President: Rosen Plevneliev
Rosen Plevneliev won the presidential elections in a run-off in October 2011, beating Socialist candidate Ivaylo Kalfin.
He took office in January 2012 for a five-year term in a post that carries few real powers.
As the candidate of the then-ruling centre-right GERB party, Mr Plevneliev's victory was expected to bolster the government's push for painful economic reforms.
When the government of Boyko Borisov collapsed in February 2013 following mass protests over high electricity prices, Mr Plevneliev appointed a caretaker government before fresh elections in May resulted in the formation of a technocratic government headed by Plamen Oresharski.
Before becoming president, Mr Plevneliev was construction minister in the GERB-dominated government of Boyko Borisov. Prior to that, he ran his own building and development company.
Prime minister: Plamen Oresharski
Plamen Oresharski was confirmed new prime minister at the head of a Socialist-backed technocrat government in May 2013, ending months of political impasse.
Bulgaria had been without a permanent administration since the previous February, when street protests against low living standards toppled a government led by the centre-right GERB party.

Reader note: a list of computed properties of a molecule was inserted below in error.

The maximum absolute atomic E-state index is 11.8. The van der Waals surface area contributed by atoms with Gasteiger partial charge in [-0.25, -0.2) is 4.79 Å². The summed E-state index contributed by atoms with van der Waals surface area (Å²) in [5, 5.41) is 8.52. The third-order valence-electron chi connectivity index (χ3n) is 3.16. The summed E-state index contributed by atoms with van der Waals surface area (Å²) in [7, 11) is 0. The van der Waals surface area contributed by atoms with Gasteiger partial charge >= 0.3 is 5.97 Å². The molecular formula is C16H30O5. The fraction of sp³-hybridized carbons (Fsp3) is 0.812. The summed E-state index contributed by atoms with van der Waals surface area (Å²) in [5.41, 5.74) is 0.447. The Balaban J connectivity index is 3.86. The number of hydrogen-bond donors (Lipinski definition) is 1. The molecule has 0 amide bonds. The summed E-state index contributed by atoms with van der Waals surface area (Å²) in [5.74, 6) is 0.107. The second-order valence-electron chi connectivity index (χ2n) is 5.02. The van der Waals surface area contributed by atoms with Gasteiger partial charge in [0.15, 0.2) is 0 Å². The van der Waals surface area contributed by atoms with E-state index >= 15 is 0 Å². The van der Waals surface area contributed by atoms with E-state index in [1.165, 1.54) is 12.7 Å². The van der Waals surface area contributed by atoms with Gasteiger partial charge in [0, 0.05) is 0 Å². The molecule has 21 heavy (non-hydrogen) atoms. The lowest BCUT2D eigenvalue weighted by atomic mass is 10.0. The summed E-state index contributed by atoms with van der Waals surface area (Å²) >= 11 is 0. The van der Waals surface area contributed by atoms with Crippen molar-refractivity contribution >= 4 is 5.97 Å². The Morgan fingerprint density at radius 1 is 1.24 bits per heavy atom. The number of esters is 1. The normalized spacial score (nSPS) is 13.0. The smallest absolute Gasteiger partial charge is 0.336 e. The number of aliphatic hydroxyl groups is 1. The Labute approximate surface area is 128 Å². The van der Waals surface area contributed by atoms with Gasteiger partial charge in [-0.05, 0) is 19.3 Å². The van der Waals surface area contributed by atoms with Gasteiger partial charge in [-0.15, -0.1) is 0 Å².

Mr Oresharski, a professor of finance at Sofia's University for National and World Economy, was put forward by the Socialists as a Bulgarian version of Italy's respected former technocrat prime minister Mario Monti, after snap elections.
Former premier Boyko Borisov's GERB party, which won the vote, had failed to find partners to govern, leaving the second-placed Socialists to name a new prime minister.
Assuming office, Mr Oresharski warned that Bulgaria is "in a deep institutional crisis, continuing economic depression and worsening disintegration of society".
But as Oresharski's government quickly lost support amid allegations of corrupt ties with business groups, anti-government protests continued.
Protesters' anger against Mr Oresharski's government were inflamed by the appointment - later reversed by parliament - of controversial media mogul Delyan Peevski as head the national security agency. Some accuse the cabinet of being backed by a "Red Mafia".
A finance minister in a Socialist-led coalition between 2005 and 2009, Mr Oresharski won praise for implementing a key reform in Bulgaria's taxation system.
He was also part of the team that oversaw the introduction of an IMF-led currency board regime in 1997 - pegging the national currency, the lev, to the euro at a fixed rate - that stabilised the economy and is still in place.